Met Gala 2022: A Celebration Of The Gilded Age On The Night Women’s Rights Return To The Dark Age

Met Gala 2022: A Celebration Of The Gilded Age On The Night Women’s Rights Return To The Dark Age

The ‘first Monday of May’ is virtually an unspoken holiday for fashionista lovers. The illustrious Met Gala fundraiser takes place on that date every year at the Metropolitan Museum of Art in New York City. Abandoning the traditional timeline due to COVID-19, this year’s event was the first Met Gala honoring the May tradition since 2019.

Of all the red carpets, the Met is my favorite on the fashion calendar. The drama of the designer looks, the mix of living legends and rising stars, and displays of emerging design talent are more breathtaking than any other fashion event. The Met Gala is the one red carpet occasion in which celebrities seem exceptionally inspired to step outside of the box.

This year’s “Gilded Glamour and White Tie” dress code announcement received a mixed reaction from the media. Fashion outlets rejoiced at the news with pieces like “10 ‘gilded glamour’ movies and shows to get you in the mood for the 2022 Met Gala.” On the other hand, the institution faced backlash from the public on social media suggesting that the theme was insensitive considering the current economic turmoil and war the world is facing.

But was this so wrong? Fashion has always provided a means for escape and imagination for many, admittedly myself included. I cozied up after my first day of finals week to watch the red carpet livestream with my social media apps in hand. My Met Gala evening included sending looks to my friends, collecting the best memes, and catching commentary from my favorite influencers live-tweeting their reactions to the looks. 

One tweet under the results for the trending topic sent me soaring back to the present century. The user shared, “People dressing as suffragettes to the Met Gala as news breaks that Roe v Wade is being overturned is as dystopian as…the last few years have been.”

A Politico exclusive had just announced the crushing news that a Supreme Court draft was in favor of overturning the abortion-centered decision. For 49 years, women in the United States have lived under the protection of Roe v. Wade, the landmark Supreme Court decision that protects women’s reproductive rights. The case eliminated many oppressive reproductive laws and protected “a pregnant woman’s liberty to choose to have an abortion without excessive government restriction.”

Roe v. Wade was a major step forward in women’s degree of autonomy in society. Over one hundred years ago, the women of the gilded age were working towards gaining their own freedoms and lives outside of the Victorian era role of the bound housewife. Some were suffragists, as stated in the tweet, and others were philanthropists or advocates for the temperance movement. It’s oddly fitting that, during an event honoring the past, the alarm breaks that our country is headed back in that direction.

I couldn’t even go back to thinking about the Met after reading a few articles. The whole occasion seemed like an eerie scene straight out of “The Hunger Games” with this new context. Comedian Tim Young picked up on this as well, tweeting, “The Met Gala serves to remind us who is in District 1 if society breaks down in a Hunger Games scenario.”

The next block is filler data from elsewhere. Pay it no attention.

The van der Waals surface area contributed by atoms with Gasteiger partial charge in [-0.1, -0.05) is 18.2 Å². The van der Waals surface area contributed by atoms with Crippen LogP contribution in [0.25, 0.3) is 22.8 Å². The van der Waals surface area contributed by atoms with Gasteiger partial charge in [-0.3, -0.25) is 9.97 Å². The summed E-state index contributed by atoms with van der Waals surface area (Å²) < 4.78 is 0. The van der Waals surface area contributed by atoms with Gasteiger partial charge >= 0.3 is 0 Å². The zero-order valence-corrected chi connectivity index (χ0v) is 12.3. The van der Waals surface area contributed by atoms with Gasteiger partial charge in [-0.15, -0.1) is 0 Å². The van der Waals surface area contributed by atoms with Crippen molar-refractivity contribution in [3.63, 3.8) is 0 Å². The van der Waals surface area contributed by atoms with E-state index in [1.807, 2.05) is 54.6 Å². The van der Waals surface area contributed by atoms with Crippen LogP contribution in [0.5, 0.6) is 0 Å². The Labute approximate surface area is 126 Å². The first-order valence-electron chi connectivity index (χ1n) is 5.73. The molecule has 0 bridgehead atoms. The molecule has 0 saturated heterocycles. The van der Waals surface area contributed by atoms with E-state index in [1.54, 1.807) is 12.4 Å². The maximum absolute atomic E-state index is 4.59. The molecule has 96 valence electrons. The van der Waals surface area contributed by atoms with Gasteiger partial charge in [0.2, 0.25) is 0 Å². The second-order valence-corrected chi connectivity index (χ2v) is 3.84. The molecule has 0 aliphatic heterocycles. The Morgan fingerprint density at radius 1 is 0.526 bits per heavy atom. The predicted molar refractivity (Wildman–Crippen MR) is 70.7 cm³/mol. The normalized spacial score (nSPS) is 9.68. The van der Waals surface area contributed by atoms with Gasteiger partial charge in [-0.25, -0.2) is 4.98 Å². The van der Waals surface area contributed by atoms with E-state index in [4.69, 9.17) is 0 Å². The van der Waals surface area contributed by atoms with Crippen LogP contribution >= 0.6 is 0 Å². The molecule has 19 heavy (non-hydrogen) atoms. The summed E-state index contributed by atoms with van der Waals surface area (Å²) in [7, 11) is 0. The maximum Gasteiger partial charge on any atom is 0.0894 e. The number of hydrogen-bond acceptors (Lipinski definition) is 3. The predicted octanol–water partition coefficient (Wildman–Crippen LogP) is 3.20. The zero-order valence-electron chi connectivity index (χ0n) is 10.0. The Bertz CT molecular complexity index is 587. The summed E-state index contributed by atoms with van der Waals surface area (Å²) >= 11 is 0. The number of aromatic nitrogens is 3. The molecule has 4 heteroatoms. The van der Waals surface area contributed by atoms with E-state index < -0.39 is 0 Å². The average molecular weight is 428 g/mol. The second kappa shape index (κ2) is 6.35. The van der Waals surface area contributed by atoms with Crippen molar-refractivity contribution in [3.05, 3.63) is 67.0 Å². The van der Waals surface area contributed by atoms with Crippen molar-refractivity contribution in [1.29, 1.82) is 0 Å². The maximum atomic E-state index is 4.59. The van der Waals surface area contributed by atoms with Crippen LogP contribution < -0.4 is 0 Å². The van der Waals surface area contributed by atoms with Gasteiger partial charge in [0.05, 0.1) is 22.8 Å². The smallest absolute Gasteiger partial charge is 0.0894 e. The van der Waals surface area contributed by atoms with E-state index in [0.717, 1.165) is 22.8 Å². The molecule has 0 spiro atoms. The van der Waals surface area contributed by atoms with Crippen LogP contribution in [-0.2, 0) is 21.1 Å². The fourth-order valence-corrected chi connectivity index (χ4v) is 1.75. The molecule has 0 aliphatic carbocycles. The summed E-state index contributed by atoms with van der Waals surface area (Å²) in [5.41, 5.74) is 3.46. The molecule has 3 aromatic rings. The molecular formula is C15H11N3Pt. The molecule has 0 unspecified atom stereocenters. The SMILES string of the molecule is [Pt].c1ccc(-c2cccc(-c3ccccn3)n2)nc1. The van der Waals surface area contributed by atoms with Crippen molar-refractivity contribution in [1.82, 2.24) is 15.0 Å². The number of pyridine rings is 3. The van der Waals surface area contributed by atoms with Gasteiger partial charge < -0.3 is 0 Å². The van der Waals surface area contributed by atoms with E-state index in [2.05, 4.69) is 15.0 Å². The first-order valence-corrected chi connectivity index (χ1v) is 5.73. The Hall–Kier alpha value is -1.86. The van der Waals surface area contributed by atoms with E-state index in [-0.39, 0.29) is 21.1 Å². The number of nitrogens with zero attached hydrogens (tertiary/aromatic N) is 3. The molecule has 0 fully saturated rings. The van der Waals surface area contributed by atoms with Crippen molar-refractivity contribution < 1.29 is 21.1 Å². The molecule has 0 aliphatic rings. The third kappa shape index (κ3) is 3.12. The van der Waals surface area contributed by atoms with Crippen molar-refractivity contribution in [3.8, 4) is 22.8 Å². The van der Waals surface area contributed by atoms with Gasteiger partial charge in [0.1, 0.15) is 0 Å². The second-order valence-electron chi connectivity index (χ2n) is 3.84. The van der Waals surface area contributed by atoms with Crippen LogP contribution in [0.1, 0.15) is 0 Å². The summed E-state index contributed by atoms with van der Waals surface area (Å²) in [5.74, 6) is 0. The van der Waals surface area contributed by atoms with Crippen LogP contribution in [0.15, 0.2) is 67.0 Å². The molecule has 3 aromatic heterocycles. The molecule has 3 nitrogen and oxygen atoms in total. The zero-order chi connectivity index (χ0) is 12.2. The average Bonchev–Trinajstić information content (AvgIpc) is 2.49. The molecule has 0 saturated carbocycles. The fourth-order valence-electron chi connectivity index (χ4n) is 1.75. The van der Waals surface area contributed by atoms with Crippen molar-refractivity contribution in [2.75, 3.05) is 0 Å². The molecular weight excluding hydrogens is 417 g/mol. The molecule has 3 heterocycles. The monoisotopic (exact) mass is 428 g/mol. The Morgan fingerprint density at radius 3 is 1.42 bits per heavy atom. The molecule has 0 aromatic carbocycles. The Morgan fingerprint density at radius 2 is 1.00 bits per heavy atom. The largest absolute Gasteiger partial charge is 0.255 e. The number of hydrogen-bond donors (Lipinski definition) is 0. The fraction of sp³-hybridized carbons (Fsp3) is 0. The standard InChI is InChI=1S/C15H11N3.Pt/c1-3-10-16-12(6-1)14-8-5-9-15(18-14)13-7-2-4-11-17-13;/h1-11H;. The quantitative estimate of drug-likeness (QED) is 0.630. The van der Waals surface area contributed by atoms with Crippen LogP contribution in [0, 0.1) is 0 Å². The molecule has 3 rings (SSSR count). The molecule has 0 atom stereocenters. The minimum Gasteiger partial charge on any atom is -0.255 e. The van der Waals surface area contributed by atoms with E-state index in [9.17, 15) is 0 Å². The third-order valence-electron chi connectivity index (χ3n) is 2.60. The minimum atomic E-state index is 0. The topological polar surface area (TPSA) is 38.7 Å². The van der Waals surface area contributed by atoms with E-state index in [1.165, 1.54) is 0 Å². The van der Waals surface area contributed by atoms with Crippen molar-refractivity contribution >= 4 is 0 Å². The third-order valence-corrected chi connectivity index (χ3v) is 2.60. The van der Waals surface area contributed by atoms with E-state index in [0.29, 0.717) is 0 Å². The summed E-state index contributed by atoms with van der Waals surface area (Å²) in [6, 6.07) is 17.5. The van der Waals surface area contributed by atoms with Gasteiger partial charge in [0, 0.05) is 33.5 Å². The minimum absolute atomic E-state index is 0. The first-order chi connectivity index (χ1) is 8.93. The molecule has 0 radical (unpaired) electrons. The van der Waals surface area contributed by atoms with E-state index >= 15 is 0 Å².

Scarily, we may soon be acquainted with more parallels of this historical period than we all realized. This is especially concerning news for minorities. Civil rights journalist Nikole Hannah-Jones tweeted, “You can’t understand the court overturning Roe without understanding the role racism has played in the rise of the religious right and no reporter should report on this without talking about what may come next: Rulings against civil rights.” 

The Supreme Court decision also poses the question of what will happen to other landmark laws and cases that appeared to be set in stone like Roe v. Wade. With women’s lives at risk, that puts the rights of the LGBTQ+ community, people of color, immigrants, and any other minority group in jeopardy to be subject to the discriminatory practices of the post-Civil war era.

At the Met Gala, the stories of the elites of the gilded age were reduced to references to corsets and lace, but connected to a much larger sentiment about the similar states of society. 

The gilded age birthed the excessive wealth of well-known “titans” whose families still hold weight today; Rockefeller, Carnegie, and Morgan. Society’s current admiration for this era with shows like “Bridgerton” and “The Gilded Age” mirror our current reality of another age of titans, hence a certain recent social media acquisition by a tech billionaire. The stars of today shared their personal alignment to the narrative regarding how closely they aligned themselves to the theme, or not. 

The popularity of the gilded age holds the potential to be a major point of reference when looking back on society in 2022 because of these connections. The Met Gala holds a heavy amount of influence on fashion as one of the most anticipated fashion events of the year. To cosign on a tone-deaf theme for a show and performative displays of “activism” is ignoring the pulse of the people that keep fashion thriving every day. 

The psyche of fashion still sits at an elitist position opposite to the cries of the consumer consciousness begging for sustainability, inclusion, and quality. This uncanny relationship between real-life events and the theme was a display of the industry’s synchronicity with the exclusionary mindset dominating the world today. Positive change starts with every single fashion lover continuing to hold the industry that we adore accountable, even the Met Gala.

Featured photo by Robert Bye on Unsplash.